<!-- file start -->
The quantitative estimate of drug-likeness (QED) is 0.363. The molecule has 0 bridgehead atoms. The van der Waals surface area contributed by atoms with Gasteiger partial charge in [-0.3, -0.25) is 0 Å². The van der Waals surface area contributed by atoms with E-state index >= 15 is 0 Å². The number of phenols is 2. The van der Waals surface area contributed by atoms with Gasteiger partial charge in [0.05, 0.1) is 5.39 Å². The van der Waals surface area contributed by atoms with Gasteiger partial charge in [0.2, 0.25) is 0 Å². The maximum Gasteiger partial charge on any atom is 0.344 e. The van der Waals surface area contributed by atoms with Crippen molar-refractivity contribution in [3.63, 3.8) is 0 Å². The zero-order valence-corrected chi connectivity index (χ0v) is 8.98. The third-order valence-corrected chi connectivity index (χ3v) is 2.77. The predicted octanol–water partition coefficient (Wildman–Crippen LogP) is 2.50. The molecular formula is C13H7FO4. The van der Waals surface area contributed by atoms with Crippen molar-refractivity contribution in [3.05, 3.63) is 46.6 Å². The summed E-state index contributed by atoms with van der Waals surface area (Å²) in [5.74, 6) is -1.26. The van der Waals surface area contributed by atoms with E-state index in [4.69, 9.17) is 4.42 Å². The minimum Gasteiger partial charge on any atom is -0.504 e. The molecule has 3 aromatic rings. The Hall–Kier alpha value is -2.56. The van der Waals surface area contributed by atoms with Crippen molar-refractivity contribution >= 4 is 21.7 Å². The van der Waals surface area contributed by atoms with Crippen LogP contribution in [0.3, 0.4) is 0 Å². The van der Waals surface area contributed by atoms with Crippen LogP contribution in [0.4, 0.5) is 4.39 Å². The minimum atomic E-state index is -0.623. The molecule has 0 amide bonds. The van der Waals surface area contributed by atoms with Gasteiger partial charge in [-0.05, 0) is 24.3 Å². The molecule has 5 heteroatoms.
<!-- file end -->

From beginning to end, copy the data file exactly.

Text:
The quantitative estimate of drug-likeness (QED) is 0.363. The molecule has 0 bridgehead atoms. The van der Waals surface area contributed by atoms with Gasteiger partial charge in [-0.3, -0.25) is 0 Å². The van der Waals surface area contributed by atoms with E-state index >= 15 is 0 Å². The number of phenols is 2. The van der Waals surface area contributed by atoms with Gasteiger partial charge in [0.05, 0.1) is 5.39 Å². The van der Waals surface area contributed by atoms with Gasteiger partial charge in [0.2, 0.25) is 0 Å². The maximum Gasteiger partial charge on any atom is 0.344 e. The van der Waals surface area contributed by atoms with Crippen molar-refractivity contribution in [3.63, 3.8) is 0 Å². The zero-order valence-corrected chi connectivity index (χ0v) is 8.98. The third-order valence-corrected chi connectivity index (χ3v) is 2.77. The predicted octanol–water partition coefficient (Wildman–Crippen LogP) is 2.50. The molecular formula is C13H7FO4. The van der Waals surface area contributed by atoms with Crippen molar-refractivity contribution in [3.05, 3.63) is 46.6 Å². The summed E-state index contributed by atoms with van der Waals surface area (Å²) in [5.74, 6) is -1.26. The van der Waals surface area contributed by atoms with E-state index in [4.69, 9.17) is 4.42 Å². The minimum Gasteiger partial charge on any atom is -0.504 e. The molecule has 3 aromatic rings. The Hall–Kier alpha value is -2.56. The van der Waals surface area contributed by atoms with Crippen molar-refractivity contribution >= 4 is 21.7 Å². The van der Waals surface area contributed by atoms with Crippen LogP contribution in [0.3, 0.4) is 0 Å². The van der Waals surface area contributed by atoms with Crippen LogP contribution in [0.4, 0.5) is 4.39 Å². The minimum atomic E-state index is -0.623. The molecule has 0 amide bonds. The van der Waals surface area contributed by atoms with Gasteiger partial charge in [-0.05, 0) is 24.3 Å². The molecule has 5 heteroatoms.